(KREM) doughnuts may be Bill Clinton's favorite, but mature companies in the food industry have been struggling to put double-digit growth on the books. In five years, Krispy Kreme is likely to be facing the same problem.
Extendibility of the company's product line. Krispy Kreme could solve any future growth problems by adding new products to the lineup once the company has built out its national chain of doughnut shops. How easy will it be to get customers who know the company for its doughnuts to buy other products? That's a good question to ask about chip, software or Internet companies, as well as the purveyors of deep-fried dough. eSpeed
(ESPD), for example, has built up a solid business in electronic trading, credit analysis and clearing of government bonds and other fixed-income securities. The company wants to expand by making markets in other commodities such as electricity, where it will face already entrenched competition.
Maturity of the market and/or the technology. Companies such as FreeMarkets
(FMKT) only exist because of the market upheaval created by technological change. But too much technological change -- say, a way to run online auctions that is faster and cheaper to implement -- can prevent an existing company from establishing any kind of lock on its market. Too much change can wipe out the value of customer relationships, installed bases and big-name partnerships. Most Internet companies face exactly this problem in their "potential fundamentals."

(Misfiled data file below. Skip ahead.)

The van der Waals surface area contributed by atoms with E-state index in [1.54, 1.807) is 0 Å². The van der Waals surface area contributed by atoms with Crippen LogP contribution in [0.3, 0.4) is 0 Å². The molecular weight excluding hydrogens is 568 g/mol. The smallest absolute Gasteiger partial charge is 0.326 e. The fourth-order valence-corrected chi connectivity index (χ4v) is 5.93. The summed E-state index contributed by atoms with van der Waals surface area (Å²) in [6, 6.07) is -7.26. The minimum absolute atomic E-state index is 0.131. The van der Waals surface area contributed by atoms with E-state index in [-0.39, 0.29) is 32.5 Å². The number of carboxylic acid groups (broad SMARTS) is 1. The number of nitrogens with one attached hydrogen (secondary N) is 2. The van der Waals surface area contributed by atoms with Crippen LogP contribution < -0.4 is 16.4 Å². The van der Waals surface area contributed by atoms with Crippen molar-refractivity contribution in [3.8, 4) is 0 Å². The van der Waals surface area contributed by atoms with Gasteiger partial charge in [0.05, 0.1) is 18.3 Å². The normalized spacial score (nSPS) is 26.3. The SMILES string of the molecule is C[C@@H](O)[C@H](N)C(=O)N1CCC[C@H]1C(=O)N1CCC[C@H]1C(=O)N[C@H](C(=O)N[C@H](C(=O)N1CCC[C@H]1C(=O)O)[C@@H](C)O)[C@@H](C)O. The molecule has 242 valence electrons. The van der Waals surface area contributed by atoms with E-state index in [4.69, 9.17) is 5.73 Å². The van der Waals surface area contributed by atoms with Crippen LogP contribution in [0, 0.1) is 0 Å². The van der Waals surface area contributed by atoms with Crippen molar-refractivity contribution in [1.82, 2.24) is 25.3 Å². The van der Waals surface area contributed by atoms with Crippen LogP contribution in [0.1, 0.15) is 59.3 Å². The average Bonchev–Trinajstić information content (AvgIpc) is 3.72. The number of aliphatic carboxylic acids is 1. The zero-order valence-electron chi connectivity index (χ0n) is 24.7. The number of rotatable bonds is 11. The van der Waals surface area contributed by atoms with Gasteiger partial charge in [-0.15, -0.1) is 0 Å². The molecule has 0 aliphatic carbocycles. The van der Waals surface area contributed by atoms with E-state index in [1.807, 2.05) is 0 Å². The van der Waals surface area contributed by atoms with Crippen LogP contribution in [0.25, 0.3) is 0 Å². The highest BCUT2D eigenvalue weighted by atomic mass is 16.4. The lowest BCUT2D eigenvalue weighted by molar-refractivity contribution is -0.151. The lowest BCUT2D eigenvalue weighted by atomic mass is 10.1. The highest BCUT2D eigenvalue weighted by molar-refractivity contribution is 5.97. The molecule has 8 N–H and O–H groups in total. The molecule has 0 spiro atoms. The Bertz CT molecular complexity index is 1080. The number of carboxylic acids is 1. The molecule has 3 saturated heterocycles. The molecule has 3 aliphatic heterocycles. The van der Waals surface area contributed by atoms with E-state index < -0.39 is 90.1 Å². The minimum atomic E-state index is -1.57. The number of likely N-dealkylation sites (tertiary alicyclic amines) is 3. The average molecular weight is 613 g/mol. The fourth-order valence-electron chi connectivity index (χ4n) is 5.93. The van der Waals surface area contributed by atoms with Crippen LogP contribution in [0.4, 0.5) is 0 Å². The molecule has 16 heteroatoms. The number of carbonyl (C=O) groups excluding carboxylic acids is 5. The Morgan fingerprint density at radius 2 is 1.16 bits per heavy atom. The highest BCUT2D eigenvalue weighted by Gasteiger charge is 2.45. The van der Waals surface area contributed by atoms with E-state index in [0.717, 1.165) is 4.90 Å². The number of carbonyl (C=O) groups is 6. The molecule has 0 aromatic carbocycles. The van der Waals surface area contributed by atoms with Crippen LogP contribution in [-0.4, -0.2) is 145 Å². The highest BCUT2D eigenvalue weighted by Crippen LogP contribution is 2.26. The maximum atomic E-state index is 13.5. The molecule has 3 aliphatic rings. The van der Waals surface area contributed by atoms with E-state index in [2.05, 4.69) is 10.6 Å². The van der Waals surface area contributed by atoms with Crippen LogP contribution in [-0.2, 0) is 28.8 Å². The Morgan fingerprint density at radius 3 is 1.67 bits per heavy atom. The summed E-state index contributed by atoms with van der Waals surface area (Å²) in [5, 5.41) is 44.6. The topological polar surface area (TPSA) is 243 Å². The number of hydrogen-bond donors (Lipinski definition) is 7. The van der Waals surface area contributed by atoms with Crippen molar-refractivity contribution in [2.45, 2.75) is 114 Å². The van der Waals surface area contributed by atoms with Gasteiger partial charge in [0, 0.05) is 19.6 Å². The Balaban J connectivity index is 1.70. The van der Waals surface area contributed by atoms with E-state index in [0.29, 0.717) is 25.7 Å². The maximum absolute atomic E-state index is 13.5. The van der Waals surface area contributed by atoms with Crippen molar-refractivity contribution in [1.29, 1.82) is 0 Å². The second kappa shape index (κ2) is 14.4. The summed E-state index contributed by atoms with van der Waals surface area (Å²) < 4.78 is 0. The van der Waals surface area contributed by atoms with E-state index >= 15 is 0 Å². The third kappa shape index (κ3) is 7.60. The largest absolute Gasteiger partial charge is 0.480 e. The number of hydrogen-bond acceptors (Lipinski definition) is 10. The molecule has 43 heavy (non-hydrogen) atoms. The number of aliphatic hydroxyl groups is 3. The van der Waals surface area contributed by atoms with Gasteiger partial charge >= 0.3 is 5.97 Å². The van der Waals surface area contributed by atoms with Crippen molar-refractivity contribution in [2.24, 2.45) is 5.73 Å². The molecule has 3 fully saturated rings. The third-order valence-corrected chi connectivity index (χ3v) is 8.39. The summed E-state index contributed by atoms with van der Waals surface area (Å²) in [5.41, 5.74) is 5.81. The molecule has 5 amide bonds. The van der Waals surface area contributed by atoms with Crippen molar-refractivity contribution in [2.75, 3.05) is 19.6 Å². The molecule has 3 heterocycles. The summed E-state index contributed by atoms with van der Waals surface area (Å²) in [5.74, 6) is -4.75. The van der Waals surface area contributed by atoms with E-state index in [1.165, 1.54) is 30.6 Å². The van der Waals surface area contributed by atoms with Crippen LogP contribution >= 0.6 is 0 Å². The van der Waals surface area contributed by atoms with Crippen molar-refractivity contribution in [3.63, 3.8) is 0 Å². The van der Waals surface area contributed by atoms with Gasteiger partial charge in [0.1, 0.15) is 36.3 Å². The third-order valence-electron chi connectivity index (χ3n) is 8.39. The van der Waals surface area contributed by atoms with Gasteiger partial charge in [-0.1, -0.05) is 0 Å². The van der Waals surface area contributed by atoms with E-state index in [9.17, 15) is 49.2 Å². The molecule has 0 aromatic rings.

Scalability of product line. Is a company's next product a logical extension of its current product, or does it have to be invented through trial and error? Biotechnology companies, by and large, fall into this second category. The discovery of each drug is guided by the experience of discovering the prior drug, but it still must be invented from scratch in important ways. There is no way in advance to tell if a promising compound will show marketable efficacy and acceptable side effects. That's why drug development is so slow and expensive. Biotechnology companies that make their money by drug discovery have to fight uphill against this "potential fundamental."
By applying these five tests, I was able to whittle down the original list of 183 to just 36 (click
to see this list).To go from there to my final 10, I applied the last item from my "potential fundamental" checklist.
Identifiable, long-lasting and major competitive edge over the competition. It's pretty easy to judge an existing competitive edge. It shows up in a company's fundamentals. Intel
(INTC) has a competitive edge in manufacturing over Advanced Micro Devices
(AMD), and Cisco Systems
(CSCO) dominates 3Com